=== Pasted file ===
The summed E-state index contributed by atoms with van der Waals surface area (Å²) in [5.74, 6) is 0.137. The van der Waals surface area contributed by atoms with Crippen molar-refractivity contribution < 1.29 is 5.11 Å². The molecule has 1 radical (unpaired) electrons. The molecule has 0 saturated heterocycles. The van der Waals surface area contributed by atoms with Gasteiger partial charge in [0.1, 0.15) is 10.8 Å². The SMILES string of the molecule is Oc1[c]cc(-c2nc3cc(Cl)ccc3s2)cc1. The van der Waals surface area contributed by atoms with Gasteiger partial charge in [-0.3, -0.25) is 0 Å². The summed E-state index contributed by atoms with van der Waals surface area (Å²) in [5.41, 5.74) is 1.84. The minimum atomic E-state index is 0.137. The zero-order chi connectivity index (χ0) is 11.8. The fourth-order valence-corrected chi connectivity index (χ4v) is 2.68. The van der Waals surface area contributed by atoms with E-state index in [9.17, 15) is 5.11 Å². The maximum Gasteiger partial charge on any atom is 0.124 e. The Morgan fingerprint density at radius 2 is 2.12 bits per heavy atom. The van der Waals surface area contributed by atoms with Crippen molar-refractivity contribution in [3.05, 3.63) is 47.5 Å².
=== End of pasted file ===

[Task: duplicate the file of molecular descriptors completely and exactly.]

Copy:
The summed E-state index contributed by atoms with van der Waals surface area (Å²) in [5.74, 6) is 0.137. The van der Waals surface area contributed by atoms with Crippen molar-refractivity contribution < 1.29 is 5.11 Å². The molecule has 1 radical (unpaired) electrons. The molecule has 0 saturated heterocycles. The van der Waals surface area contributed by atoms with Gasteiger partial charge in [0.1, 0.15) is 10.8 Å². The SMILES string of the molecule is Oc1[c]cc(-c2nc3cc(Cl)ccc3s2)cc1. The van der Waals surface area contributed by atoms with Gasteiger partial charge in [-0.3, -0.25) is 0 Å². The summed E-state index contributed by atoms with van der Waals surface area (Å²) in [5.41, 5.74) is 1.84. The minimum atomic E-state index is 0.137. The zero-order chi connectivity index (χ0) is 11.8. The fourth-order valence-corrected chi connectivity index (χ4v) is 2.68. The van der Waals surface area contributed by atoms with E-state index in [9.17, 15) is 5.11 Å². The maximum Gasteiger partial charge on any atom is 0.124 e. The Morgan fingerprint density at radius 2 is 2.12 bits per heavy atom. The van der Waals surface area contributed by atoms with Crippen molar-refractivity contribution in [3.05, 3.63) is 47.5 Å².